Urban forestry is a vital part of modern-day city and town development. With the rise of urbanisation in cities all over the world; it is important we don’t lose our connection with nature. Specifically; trees. Have you ever wondered what are the benefits of urban forestry? It’s a question worth asking, and here at Mapscape, we’re more than happy to shed some light on this.
What is Urban Forestry?
An urban forest refers to all trees that feature in urban areas such as towns and cities, including;
● canals/ rivers
● Amenity areas
● Urban woodlands
● parks/ informal open spaces
● Along streets
● Domestic gardens
● Institutional land (such as schools, colleges etc)
The process of urban forestry refers to the planting, maintenance of care of these trees that are in urban settings. Urban forestry has proven to be extremely beneficial, not only to human well-being but to climate change, natural environment, planning and development, and strategic planning and infrastructure.
So now that we’re on the same page about what an urban forest is as well as urban forestry, we’ll run through the benefits of an urban forest.
The most obvious one – urban forests carry with them environmental benefits that are increasingly important. Trees capture and store atmospheric carbon dioxide, cleaning the air of pollutants. Not only that, they provide shade and reduce wind speeds, which has been proven to indirectly reduce carbon emissions as the need for air conditioning and heating lessens, which reduces emissions from power plants.
They also can add an extra ten years to street pavements, through shading keeping the temperature cooler and reducing damage to the tarmac. This reduces emissions from petrol-heavy equipment like road working equipment.
2) Human Well-Being
The science and data on the well-being improvements that trees make to humans is indisputable. They have been proven to help children’s symptoms with ADD, the more contact a child with ADD has with nature the better managed their symptoms are.
The beauty of trees in urban areas also encourages people to keep fit; going for runs and walks. This can also, in turn, lead to positive social interactions (or, it did before a certain pandemic showed up) between strangers.
Studies have shown that workers with views of nature nearby report less frustration, higher life satisfaction, better health and more enthusiasm for their job.
Trees provide cleaner air for humans, getting rid of toxic pollutants. The presence of many trees also helps to reduce cancer-causing ultraviolet rays.
Finally, trees provide a habitat and canopy for wildlife; which ensures the natural order of things is sustained and that as areas become more urbanized wildlife doesn’t suffer for it.
3) Deter Crime
We’re not going to pretend that trees will valiantly protect your home and public spaces from people up to no good – but there are studies which show that they indirectly deter crime.
As more people tend to visit areas with vegetation than those without; these leads to higher surveillance which IS likely to deter people from committing crimes. There is also an ‘implied surveillance’ in areas that have been well-tended to and are tidy, which can further deer people from committing crimes as they believe there is more risk of being discovered.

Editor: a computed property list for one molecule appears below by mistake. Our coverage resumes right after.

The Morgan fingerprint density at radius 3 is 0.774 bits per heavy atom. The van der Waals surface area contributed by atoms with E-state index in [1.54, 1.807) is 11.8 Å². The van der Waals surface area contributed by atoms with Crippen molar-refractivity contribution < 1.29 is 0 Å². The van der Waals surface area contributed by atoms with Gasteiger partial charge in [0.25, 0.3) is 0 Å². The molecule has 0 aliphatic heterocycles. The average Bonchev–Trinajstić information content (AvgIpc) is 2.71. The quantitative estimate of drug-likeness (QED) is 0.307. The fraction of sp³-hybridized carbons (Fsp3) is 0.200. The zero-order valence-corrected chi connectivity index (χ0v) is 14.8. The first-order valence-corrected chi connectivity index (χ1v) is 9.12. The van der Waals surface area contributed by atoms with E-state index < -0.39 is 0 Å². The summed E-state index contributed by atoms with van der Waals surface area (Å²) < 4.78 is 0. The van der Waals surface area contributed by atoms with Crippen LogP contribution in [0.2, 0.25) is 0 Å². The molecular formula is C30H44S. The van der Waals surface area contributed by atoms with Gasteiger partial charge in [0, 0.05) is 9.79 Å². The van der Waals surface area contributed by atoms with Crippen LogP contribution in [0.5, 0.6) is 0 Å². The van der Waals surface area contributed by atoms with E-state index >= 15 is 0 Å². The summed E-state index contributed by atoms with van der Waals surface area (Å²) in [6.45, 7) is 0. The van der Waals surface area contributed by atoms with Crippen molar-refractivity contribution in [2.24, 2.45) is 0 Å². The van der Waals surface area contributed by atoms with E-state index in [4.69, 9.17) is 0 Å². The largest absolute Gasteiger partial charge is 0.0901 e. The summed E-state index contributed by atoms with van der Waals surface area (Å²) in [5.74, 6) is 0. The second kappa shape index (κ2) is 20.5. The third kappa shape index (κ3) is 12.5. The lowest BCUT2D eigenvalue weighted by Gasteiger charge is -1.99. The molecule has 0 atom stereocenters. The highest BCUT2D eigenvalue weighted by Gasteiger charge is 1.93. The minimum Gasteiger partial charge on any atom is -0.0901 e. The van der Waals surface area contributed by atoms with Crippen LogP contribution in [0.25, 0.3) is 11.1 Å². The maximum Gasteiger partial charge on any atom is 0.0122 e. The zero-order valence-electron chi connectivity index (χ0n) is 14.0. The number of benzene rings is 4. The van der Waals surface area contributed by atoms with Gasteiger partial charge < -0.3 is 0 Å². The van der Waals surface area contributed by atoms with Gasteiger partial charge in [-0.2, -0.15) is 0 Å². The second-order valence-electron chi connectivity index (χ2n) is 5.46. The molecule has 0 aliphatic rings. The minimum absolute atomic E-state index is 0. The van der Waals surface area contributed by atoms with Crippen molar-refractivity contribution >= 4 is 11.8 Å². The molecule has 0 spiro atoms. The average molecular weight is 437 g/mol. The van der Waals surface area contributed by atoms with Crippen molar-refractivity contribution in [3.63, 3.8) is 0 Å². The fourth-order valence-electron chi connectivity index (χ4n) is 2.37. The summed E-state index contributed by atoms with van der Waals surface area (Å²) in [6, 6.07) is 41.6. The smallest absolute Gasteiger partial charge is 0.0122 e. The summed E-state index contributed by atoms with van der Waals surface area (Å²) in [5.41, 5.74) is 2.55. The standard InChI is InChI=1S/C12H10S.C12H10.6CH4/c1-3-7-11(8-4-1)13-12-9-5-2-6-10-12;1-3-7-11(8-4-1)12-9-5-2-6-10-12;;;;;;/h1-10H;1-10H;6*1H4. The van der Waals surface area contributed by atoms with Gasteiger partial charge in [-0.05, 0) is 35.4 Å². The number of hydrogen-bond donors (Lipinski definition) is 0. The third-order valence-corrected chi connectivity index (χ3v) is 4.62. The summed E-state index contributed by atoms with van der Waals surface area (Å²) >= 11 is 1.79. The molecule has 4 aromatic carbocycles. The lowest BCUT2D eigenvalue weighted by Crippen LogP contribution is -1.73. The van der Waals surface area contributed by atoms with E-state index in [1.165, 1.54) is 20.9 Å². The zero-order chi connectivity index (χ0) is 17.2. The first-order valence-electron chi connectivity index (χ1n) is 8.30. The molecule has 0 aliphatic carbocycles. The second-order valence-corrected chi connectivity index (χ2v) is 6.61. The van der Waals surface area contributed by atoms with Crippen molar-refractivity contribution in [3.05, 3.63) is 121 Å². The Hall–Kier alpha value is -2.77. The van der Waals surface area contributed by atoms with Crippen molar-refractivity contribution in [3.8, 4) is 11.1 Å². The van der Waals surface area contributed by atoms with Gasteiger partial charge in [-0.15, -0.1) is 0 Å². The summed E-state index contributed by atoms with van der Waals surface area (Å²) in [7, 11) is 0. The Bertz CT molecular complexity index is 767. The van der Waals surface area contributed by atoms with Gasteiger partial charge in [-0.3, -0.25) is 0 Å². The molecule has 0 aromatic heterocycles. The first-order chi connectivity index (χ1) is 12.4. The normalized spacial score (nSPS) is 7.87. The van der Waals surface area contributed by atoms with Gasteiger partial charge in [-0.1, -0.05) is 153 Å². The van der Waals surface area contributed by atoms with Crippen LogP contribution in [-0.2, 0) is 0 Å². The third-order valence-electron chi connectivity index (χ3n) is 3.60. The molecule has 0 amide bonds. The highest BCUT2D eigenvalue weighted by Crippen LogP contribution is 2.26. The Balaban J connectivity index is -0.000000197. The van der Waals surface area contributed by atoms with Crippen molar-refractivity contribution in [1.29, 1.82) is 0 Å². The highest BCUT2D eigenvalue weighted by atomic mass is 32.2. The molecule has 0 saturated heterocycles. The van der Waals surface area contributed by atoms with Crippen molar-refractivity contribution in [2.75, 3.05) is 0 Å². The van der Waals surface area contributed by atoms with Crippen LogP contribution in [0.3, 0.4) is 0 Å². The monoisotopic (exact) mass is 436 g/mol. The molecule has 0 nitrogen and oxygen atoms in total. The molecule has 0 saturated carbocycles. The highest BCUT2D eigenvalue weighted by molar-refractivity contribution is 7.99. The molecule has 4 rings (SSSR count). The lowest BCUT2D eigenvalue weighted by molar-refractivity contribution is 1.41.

Urban trees indirectly provide economic benefits, particularly in terms of shopping districts and real estate. A study found that homes bought within 80-100m of trees were bought for 7 % more than homes that weren’t within that distance of green spaces.
It makes sense. If you were going to buy a home – would you pick the one that has a beautiful park on its doorstep or the one that’s hidden away in an urban complex filled with nothing but concrete? We’re willing to bet it would be the former.
Not only that, but a study on people shopping at shopping districts found that consumers are 9-12 % more likely to make their purchases in the shopping districts that featured trees.
5) Employment Opportunities
Trees provide employment opportunities; for the continued maintenance and care of these urban forests. Not only that, but the tree surveying and tree planting jobs that are created by them means that many more people can find work.
With unemployment on the rise due to COVID shutting down a lot of businesses, industries such as urban forestry, which are always necessary, can help bridge the gap and provide work for people.
As the industry develops and the need for more comprehensive records increases, the geographic accounting that Mapscape offers has never been more useful!
Urban forests bring a lot of very significant benefits to the community they occupy. While a lot of these benefits can be seen as indirect results; they’re still because of trees – and the studies prove that.
As many areas, particularly in developing countries are seeing urbanisation; it is important that the urban forestry industry matches this by ensuring that every community gets to benefit from trees despite the loss of natural green spaces.
If you’re a business looking to perform urban forestry – you’d benefit from our 5 Reasons to Use a GIS article.
And if you already know that you need a GIS, then we recommend our very own Mapscape – an interactive urban forestry software that is simple to understand, easy to use, and guaranteed to meet your tree planting, tree surveying, and urban forestry needs.